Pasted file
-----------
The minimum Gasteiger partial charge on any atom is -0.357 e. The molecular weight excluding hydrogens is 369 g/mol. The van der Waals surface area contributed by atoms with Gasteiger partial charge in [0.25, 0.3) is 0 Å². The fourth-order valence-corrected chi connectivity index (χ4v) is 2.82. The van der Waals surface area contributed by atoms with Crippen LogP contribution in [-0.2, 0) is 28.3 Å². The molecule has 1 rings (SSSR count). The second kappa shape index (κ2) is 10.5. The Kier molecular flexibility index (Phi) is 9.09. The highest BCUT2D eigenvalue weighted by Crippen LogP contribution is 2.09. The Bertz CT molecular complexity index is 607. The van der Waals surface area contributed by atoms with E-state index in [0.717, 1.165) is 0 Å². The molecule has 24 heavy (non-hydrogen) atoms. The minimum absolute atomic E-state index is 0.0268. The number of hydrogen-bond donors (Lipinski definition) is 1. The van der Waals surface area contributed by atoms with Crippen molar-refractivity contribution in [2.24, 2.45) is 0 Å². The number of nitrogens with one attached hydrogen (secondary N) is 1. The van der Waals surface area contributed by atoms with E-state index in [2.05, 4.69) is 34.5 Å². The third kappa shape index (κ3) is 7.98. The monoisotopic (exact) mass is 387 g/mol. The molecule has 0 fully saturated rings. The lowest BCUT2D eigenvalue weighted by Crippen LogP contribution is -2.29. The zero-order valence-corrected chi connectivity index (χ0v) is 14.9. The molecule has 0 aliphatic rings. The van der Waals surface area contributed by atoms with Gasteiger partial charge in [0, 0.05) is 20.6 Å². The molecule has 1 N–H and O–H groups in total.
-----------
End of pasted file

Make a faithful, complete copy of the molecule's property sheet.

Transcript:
The minimum Gasteiger partial charge on any atom is -0.357 e. The molecular weight excluding hydrogens is 369 g/mol. The van der Waals surface area contributed by atoms with Gasteiger partial charge in [0.25, 0.3) is 0 Å². The fourth-order valence-corrected chi connectivity index (χ4v) is 2.82. The van der Waals surface area contributed by atoms with Crippen LogP contribution in [-0.2, 0) is 28.3 Å². The molecule has 1 rings (SSSR count). The second kappa shape index (κ2) is 10.5. The Kier molecular flexibility index (Phi) is 9.09. The highest BCUT2D eigenvalue weighted by Crippen LogP contribution is 2.09. The Bertz CT molecular complexity index is 607. The van der Waals surface area contributed by atoms with E-state index in [0.717, 1.165) is 0 Å². The molecule has 24 heavy (non-hydrogen) atoms. The minimum absolute atomic E-state index is 0.0268. The number of hydrogen-bond donors (Lipinski definition) is 1. The van der Waals surface area contributed by atoms with Crippen molar-refractivity contribution in [2.24, 2.45) is 0 Å². The number of nitrogens with one attached hydrogen (secondary N) is 1. The van der Waals surface area contributed by atoms with E-state index in [2.05, 4.69) is 34.5 Å². The third kappa shape index (κ3) is 7.98. The monoisotopic (exact) mass is 387 g/mol. The molecule has 0 fully saturated rings. The lowest BCUT2D eigenvalue weighted by Crippen LogP contribution is -2.29. The zero-order valence-corrected chi connectivity index (χ0v) is 14.9. The molecule has 0 aliphatic rings. The van der Waals surface area contributed by atoms with Gasteiger partial charge in [0, 0.05) is 20.6 Å². The molecule has 1 N–H and O–H groups in total.